Anarcho-Capitalism: Not for Women?
The anonymous survey, organized by a user named Andkon, quizzed users on their political preferences, level of education, the level of their dislike for the state, their religious beliefs, and whether they owned any digital currency, among other questions.
The results of the survey, also published on Reddit — regularly billed as the “front page of the internet” — indicated that among the 625 people who responded, 72 percent weren’t religious, six out of 10 owned bitcoins and one out of every five owned the lesser-known dogecoin. Moreover, 45 percent based their Anarcho-capitalism in both ideological and utilitarian thinking.
Anarcho-capitalism, or libertarian anarchism, is a political philosophy which calls for the elimination of the state, the defense of individual rights, and for the provision of public services, including motorways, public security, and the administration of justice, through voluntary relationships. Yet despite the apparent absence of a gendered element in the key tenets of the philosophy, its current adherents seem to be overwhelmingly male.
The PanAm Post spoke with several libertarian women to find out their opinion on why the poll reflected so little apparent female participation in the movement.
Why So Few Female Libertarians?
Gabriel Romano, administrator of the Facebook page Mujeres Liberal-Libertarias (Liberal-Libertarian Women) suggests that the shortage of women is due to the fact that women, rightly or wrongly, typically rely on support systems which remain in hands of the state, without private alternatives being immediately clear.
“Kindergartens, benefits, pensions, foods, education, health: these are matters which constantly preoccupy women who are mothers, and many who are not. They completely lack an accurate perception of the viable alternatives in accessing these goods and services outside of the statist dependency paradigm,” says Romano.
Of those who follow Romano’s page, 40 percent are men and 60 percent are women, of a total of 4,587 individuals.
“When I look at the messages that I receive, there are many people that approach the page primarily because they like our classification as “neutral.” That’s to say, neither to do with economics or politics in themselves, but simply about libertarian thought. And they stick around, and they agree with the posts that they read, if perhaps not all of them, and they begin to become more comfortable with references to basic libertarianism,” she says.
For Romano, libertarian thought requires a minimal understanding of economics, “and in this field, the little that women have read, even among the few that have read anything at all, largely comes from hegemonic, mainstream thought.”
But she suggests that many women come to the Facebook page and end up staying, telling her that they always learn something from the ongoing discussion. “And this seems to me to be a vital feminine aspect: I take a lot of care, in general, that the profile of content is didactic. I’m not interested in straw-man debates, nor do I tolerate aggression or belligerent vocabulary,” says the Argentinean, now based in South Africa.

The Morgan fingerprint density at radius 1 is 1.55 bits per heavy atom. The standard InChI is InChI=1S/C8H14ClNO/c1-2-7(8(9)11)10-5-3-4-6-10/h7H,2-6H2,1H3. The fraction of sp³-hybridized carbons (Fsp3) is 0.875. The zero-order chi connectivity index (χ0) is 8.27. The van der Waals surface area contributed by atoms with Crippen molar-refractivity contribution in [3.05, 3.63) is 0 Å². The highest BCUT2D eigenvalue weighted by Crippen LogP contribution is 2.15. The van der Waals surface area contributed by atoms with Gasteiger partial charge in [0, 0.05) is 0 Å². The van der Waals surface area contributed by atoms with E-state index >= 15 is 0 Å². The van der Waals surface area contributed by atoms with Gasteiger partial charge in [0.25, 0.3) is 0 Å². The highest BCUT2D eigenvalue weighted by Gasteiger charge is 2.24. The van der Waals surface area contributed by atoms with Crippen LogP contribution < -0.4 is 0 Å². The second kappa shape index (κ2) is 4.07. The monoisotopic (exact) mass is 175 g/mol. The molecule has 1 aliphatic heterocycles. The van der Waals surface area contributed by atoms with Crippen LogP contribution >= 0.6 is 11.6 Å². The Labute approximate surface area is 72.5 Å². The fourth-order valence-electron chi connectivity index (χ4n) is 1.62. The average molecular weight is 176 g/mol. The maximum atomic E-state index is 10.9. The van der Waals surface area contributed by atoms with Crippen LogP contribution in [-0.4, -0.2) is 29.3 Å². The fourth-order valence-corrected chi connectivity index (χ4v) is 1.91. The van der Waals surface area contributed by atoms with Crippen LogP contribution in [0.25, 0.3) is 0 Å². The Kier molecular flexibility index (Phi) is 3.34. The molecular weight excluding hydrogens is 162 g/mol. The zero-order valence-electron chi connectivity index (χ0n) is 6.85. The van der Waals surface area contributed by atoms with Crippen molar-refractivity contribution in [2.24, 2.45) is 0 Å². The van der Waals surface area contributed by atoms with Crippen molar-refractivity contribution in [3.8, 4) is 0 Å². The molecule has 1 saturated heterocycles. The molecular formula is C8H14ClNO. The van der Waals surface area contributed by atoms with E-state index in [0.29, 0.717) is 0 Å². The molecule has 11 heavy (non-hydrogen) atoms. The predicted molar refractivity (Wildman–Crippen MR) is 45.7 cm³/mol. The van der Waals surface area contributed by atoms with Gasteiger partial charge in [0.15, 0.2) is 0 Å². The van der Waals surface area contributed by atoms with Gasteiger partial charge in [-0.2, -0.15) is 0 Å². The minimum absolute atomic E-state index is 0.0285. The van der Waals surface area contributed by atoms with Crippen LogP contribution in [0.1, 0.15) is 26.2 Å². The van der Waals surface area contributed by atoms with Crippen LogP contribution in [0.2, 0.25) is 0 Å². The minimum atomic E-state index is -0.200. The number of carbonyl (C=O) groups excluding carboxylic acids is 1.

“Something stupid might come up every now and then, but the page isn’t a place for inflamed, angry arguments — something which I see usually happens on similar pages — but fundamentally a place for learning,” she adds, noting that women tend to escape the “phallic measuring” dynamic that men often seem to revert to.
“And not because they’re not forceful or because they lack good arguments, but because they inhibit themselves much more quickly, men are fierce in criticizing their opinions, and many can’t put up with the verbal mistreatment.”
A Changing Trend
For her part, US activist Julie Borowski, perhaps better known as Token Libertarian Girl, tells the PanAm Post that while the proportion of men and women in the libertarian sphere continues to be unequal, things are gradually changing.
“The ratio of men to women in libertarian circles is still uneven. This isn’t unusual among more fringe subcultures. However, the number of female libertarians is absolutely growing. As libertarianism becomes more mainstream, the political philosophy is attracting a wide variety of people,” Borowski says.
“I’ve been an active libertarian for about eight years now and I’m no longer the “token libertarian girl” at libertarian events. We’re seeing more women embrace the label and becoming outspoken about their support,” she adds.
“I think that a lot of women, by belief and principle, are libertarian like myself. But they don’t necessarily realize it. Libertarians are such a diverse group and we are often portrayed by the media in unflattering ways that keep people — not just women — from identifying with us,” Neal argues.
“But when they are exposed to the very basis of our beliefs in individual liberty and responsibility they almost always agree. I think it’s our job — as libertarian women — to carry the torch. We also have to be better as liberty lovers at how we handle questions and disagreements,” she adds.
“I often see people ask very good questions of a libertarian and the response is defensive rather than inviting which can be intimidating. Liberty is universal!”